Nobody is perfect, not even your brand…

Dalibor Šumiga Behavioral marketing/Neuromarketing, Marketing

Look at the two photos below this paragraph;

Which Lino Lada do you prefer?

Remember what choice you made…


Elliot Aronson, the psychologist, recorded an actor answering a series of quiz questions. In the experiment, the actor – knowing in advance what all the correct answers were – answered 92% of the questions correctly. After the quiz, the actor then pretended to spill a cup of coffee over himself. The recording was then played to two groups of students but in different versions. One group saw a version with the spillage included and one without.

The students found the clumsy candidate, who spilled the coffee, more likable.

What picture of Lino Lada did you choose at the beginning?

If you selected the picture no. 2, you belong to the group of 63% of participants who were a part of our experiment and selected the “imperfect” version of Lino Lada. The experiment was conducted on a sample of 5800 subjects and it shows a cognitive bias called the “pratfall effect” because of which we are more inclined to choose persons, objects and brands that are not entirely perfect.

At first, it sounds illogical that we tend to choose something imperfect in the world where aesthetics, symmetry, and beauty are high on the list of priorities. But it actually makes perfect sense that authenticity outweighs perfection exactly because we are aware of the fact that nothing is truly perfect.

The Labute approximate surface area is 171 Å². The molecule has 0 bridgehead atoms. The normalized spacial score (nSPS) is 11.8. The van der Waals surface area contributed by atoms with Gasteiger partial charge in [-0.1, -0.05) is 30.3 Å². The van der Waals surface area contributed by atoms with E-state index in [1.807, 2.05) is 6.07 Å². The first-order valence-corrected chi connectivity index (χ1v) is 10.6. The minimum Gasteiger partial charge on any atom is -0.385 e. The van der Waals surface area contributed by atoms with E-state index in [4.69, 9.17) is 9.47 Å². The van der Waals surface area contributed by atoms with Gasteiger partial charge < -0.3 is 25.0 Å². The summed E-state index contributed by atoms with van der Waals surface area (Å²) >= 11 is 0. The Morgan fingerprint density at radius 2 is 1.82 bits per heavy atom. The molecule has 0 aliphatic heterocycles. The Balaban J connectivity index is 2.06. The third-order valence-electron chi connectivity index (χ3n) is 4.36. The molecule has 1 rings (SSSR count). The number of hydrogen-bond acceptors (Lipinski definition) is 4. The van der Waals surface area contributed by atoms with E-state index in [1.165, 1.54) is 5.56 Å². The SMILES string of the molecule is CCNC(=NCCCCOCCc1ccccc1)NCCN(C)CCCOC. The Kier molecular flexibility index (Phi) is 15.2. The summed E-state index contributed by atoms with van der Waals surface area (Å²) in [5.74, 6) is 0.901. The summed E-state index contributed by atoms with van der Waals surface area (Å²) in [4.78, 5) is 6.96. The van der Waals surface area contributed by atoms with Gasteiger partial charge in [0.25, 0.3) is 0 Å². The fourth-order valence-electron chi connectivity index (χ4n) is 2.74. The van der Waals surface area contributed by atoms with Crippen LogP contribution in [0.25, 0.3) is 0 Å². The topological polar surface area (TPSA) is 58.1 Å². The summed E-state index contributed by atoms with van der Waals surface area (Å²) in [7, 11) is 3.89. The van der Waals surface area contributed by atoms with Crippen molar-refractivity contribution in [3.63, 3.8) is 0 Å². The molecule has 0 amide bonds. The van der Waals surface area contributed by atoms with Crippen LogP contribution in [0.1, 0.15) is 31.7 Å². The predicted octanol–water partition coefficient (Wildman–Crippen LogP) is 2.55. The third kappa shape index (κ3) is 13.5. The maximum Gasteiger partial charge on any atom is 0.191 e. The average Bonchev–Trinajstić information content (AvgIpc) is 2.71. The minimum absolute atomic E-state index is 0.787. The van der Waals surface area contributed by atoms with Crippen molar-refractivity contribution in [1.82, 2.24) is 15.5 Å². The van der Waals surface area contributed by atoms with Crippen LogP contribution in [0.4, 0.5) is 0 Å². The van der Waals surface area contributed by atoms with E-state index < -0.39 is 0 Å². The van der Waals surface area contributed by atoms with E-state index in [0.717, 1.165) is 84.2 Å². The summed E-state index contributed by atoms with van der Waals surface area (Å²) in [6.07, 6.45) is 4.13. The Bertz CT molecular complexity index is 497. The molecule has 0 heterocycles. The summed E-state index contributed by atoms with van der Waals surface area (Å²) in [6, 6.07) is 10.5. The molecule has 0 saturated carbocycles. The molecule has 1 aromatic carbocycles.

For this reason, we tend not to choose anything that is presented as ideal, because it makes us doubt the authenticity. This is certainly one of the reasons why many brands have been turning to micro-influencers lately because they show a higher level of authenticity compared to the “top influencers” who have turned their posts into a very calculated and edited (read: filtered and photoshopped) content.


Let’s assume that your brand has a certain flaw in production or communication.

The pratfall effect can serve as a means of acknowledgment of your brand’s imperfection, communicating this crisis in a likable manner.

Here’s how KFC made it when they ran out of chicken:

The second option is the presentation of your products. Just as we have shown in the example of Lino Lada, try to show your product as your customers will actually see it.

In the tourism industry, as well as in the beauty industry, it is especially important not to overdo it with Photoshop and filters because the disappointment of the customer, after seeing your product live, will cause long-term damage to your brand.

The third option is to turn the shortcomings your brand has, compared to its competition, to your advantage, using copywriting in a smart manner.

Although there are countless examples, my absolute favorite is Avis:

Perhaps your brand is not perfect, but in the world where everyone wants to leave a great impression, one of the best ways to do so is to stand out and be whatever you truly are… Without any filters…